Breakfast on the beach.
I could do it every morning. But I don't.
It is a five minute walk to the beach from my house. Fifteen minutes more to the restaurants.
But I don't do it very often. When I do, it reminds me why I chose to move to Melaque. The sun. The sand. The cooling morning breeze. The rhythmic surge of the tide -- as if I had been tucked into some somnolent beast's circulatory system.
It is easy to see how the part-timers are seduced into the paradise myth. I slip into myself now and then.
I stopped at one of the restaurants this morning after tapping the ATM for pesos. And I had Goldilocks timing.
Starting on Friday (which will be of the Good variety this week), the vacant beach you see above will be chockablock with tourists.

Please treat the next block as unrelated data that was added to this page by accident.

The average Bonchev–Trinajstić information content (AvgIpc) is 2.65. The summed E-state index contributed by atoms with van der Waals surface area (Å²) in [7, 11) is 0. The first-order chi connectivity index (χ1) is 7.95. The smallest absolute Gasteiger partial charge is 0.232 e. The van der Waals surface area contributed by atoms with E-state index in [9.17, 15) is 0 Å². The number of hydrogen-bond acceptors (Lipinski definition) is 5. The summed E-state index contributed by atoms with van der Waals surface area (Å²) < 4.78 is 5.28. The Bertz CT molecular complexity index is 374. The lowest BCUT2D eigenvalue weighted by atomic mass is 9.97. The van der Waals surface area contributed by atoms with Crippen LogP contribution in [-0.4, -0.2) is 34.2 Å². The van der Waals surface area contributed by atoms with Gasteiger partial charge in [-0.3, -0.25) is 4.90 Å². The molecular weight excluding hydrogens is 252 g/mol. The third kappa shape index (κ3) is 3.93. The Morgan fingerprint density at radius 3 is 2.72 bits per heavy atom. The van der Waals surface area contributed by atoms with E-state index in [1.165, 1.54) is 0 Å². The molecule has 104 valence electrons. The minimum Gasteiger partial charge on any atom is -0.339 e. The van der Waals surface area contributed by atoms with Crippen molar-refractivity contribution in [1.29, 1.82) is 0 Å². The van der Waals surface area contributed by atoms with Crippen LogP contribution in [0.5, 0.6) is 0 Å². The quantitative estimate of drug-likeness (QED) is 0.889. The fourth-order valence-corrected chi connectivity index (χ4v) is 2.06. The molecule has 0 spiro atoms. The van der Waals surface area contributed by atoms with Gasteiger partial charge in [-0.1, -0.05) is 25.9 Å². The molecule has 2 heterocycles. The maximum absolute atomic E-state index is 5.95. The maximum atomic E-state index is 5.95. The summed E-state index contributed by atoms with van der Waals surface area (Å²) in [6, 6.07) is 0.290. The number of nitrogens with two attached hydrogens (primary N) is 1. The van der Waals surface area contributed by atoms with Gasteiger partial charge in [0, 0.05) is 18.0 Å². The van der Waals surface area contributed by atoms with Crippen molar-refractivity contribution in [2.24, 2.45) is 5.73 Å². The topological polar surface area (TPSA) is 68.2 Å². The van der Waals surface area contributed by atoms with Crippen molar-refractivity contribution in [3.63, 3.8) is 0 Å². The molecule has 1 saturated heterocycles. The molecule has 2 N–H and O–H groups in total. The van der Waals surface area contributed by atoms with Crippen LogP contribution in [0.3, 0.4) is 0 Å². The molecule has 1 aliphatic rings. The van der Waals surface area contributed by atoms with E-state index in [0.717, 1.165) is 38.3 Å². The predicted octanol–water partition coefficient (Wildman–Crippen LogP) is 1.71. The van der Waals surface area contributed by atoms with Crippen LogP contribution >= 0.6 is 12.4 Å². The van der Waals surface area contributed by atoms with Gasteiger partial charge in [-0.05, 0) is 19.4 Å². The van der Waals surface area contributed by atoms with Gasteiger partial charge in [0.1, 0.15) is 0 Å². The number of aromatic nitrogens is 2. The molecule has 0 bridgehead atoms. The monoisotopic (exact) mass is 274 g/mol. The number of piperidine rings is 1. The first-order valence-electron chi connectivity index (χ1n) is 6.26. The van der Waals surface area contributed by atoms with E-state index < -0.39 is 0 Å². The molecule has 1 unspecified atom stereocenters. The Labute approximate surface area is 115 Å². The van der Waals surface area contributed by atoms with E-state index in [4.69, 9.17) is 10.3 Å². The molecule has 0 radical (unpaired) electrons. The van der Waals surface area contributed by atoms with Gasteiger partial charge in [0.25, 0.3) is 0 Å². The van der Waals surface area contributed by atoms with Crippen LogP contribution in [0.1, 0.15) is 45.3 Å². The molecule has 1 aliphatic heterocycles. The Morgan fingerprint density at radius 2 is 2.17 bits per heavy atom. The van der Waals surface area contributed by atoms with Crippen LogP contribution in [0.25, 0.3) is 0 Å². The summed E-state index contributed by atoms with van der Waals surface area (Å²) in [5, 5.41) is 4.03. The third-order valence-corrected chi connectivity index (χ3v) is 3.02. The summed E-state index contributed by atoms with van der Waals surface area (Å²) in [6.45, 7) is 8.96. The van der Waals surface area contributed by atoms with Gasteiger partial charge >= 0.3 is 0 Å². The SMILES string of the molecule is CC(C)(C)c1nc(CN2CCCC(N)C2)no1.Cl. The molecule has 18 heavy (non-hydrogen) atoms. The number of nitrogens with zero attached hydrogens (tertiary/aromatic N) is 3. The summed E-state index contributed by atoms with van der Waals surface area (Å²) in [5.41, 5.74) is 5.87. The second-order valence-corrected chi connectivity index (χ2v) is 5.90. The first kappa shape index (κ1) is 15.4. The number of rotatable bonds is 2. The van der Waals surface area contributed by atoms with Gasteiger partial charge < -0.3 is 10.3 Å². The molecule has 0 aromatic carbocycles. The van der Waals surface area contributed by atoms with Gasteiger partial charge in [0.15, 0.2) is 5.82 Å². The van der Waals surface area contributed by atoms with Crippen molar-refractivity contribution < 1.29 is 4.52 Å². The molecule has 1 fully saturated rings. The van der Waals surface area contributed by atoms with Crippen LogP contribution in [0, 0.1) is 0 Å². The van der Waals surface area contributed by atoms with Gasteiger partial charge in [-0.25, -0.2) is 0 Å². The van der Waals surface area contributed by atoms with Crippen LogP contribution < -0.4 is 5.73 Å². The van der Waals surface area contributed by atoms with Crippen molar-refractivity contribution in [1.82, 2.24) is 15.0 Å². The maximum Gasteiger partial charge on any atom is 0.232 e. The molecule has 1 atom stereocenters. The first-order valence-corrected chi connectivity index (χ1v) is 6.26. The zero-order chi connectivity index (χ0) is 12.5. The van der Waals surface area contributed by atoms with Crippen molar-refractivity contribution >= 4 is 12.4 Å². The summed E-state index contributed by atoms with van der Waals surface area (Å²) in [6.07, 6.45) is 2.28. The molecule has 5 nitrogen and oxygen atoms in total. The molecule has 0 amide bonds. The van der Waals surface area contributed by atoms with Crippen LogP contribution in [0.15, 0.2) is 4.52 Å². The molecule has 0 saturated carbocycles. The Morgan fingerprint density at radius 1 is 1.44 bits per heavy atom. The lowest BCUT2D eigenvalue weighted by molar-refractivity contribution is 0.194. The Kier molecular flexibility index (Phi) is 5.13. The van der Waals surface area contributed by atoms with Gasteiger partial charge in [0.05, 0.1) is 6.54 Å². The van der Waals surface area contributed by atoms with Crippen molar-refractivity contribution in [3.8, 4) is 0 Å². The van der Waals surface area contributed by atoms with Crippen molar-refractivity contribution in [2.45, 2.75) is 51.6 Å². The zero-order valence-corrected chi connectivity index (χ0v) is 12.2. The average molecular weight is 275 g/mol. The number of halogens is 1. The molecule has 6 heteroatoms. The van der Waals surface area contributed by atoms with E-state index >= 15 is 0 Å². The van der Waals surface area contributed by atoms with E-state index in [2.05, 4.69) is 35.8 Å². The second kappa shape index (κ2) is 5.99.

But not your pale snowbird tourists. These will be Mexican tourists. For most of them semana santa (Holy Week; Easter Week) begins on Friday and runs through the rest of next week.
When I lived in Greece, no one paid much attention to Christmas. But, Easter? That was a different story. It was the big religious holiday of the year.
The same is true of Easter in Mexico. It is the big event. As long as you ignore the Buffet of Our Lady of the Painted Cape.
And when you think about it, it makes a lot of sense. I understand why Christmas makes the northern European theological hit list. The incarnation is an important point. Lacking any deity qualifications, it just isn't going to happen to me, though.
But, resurrection? Now, that is something I can celebrate -- and want a piece of.
Of course, that assumes the Mexican families on their way here have weighty religious thoughts on their mind.
They don't. They will spend Sunday at mass and the rest of the week on the beach indulging in the sins of the sun.
Me? I am going to enjoy my breakfast today -- and the surf's pounding solitude.